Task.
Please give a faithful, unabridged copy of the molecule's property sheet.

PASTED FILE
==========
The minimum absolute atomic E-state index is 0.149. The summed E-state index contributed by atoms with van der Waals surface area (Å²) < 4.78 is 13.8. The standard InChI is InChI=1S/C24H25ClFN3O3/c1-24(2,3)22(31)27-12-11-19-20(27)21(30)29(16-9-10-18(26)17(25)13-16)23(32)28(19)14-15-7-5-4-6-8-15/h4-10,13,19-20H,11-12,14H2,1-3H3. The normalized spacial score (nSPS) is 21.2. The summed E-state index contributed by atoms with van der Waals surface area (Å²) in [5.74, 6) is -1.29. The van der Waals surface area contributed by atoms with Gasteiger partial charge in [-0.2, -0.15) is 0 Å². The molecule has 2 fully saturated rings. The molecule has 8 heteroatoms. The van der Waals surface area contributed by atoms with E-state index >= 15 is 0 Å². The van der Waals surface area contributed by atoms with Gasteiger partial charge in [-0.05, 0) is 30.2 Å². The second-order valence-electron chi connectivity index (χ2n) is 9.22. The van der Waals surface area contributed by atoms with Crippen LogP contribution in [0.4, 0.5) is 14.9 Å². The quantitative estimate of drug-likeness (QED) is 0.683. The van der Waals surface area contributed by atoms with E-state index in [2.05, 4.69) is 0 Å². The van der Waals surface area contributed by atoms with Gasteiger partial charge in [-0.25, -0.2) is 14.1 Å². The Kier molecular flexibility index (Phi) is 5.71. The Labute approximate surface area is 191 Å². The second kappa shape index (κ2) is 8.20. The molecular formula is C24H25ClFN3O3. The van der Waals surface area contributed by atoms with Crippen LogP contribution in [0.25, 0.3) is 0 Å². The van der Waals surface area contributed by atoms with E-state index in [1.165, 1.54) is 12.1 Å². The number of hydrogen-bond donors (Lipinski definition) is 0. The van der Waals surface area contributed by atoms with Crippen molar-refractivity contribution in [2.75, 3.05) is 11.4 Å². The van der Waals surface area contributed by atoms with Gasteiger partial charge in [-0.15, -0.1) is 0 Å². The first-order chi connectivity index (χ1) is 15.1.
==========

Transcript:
The minimum absolute atomic E-state index is 0.149. The summed E-state index contributed by atoms with van der Waals surface area (Å²) < 4.78 is 13.8. The standard InChI is InChI=1S/C24H25ClFN3O3/c1-24(2,3)22(31)27-12-11-19-20(27)21(30)29(16-9-10-18(26)17(25)13-16)23(32)28(19)14-15-7-5-4-6-8-15/h4-10,13,19-20H,11-12,14H2,1-3H3. The normalized spacial score (nSPS) is 21.2. The summed E-state index contributed by atoms with van der Waals surface area (Å²) in [5.74, 6) is -1.29. The van der Waals surface area contributed by atoms with Gasteiger partial charge in [-0.2, -0.15) is 0 Å². The molecule has 2 fully saturated rings. The molecule has 8 heteroatoms. The van der Waals surface area contributed by atoms with E-state index >= 15 is 0 Å². The van der Waals surface area contributed by atoms with Gasteiger partial charge in [-0.05, 0) is 30.2 Å². The second-order valence-electron chi connectivity index (χ2n) is 9.22. The van der Waals surface area contributed by atoms with Crippen LogP contribution in [0.4, 0.5) is 14.9 Å². The quantitative estimate of drug-likeness (QED) is 0.683. The van der Waals surface area contributed by atoms with E-state index in [2.05, 4.69) is 0 Å². The van der Waals surface area contributed by atoms with Gasteiger partial charge in [-0.25, -0.2) is 14.1 Å². The Kier molecular flexibility index (Phi) is 5.71. The Labute approximate surface area is 191 Å². The second kappa shape index (κ2) is 8.20. The molecular formula is C24H25ClFN3O3. The van der Waals surface area contributed by atoms with Crippen LogP contribution in [0.25, 0.3) is 0 Å². The van der Waals surface area contributed by atoms with E-state index in [1.165, 1.54) is 12.1 Å². The number of hydrogen-bond donors (Lipinski definition) is 0. The van der Waals surface area contributed by atoms with Crippen molar-refractivity contribution in [2.75, 3.05) is 11.4 Å². The van der Waals surface area contributed by atoms with Gasteiger partial charge in [-0.15, -0.1) is 0 Å². The first-order chi connectivity index (χ1) is 15.1.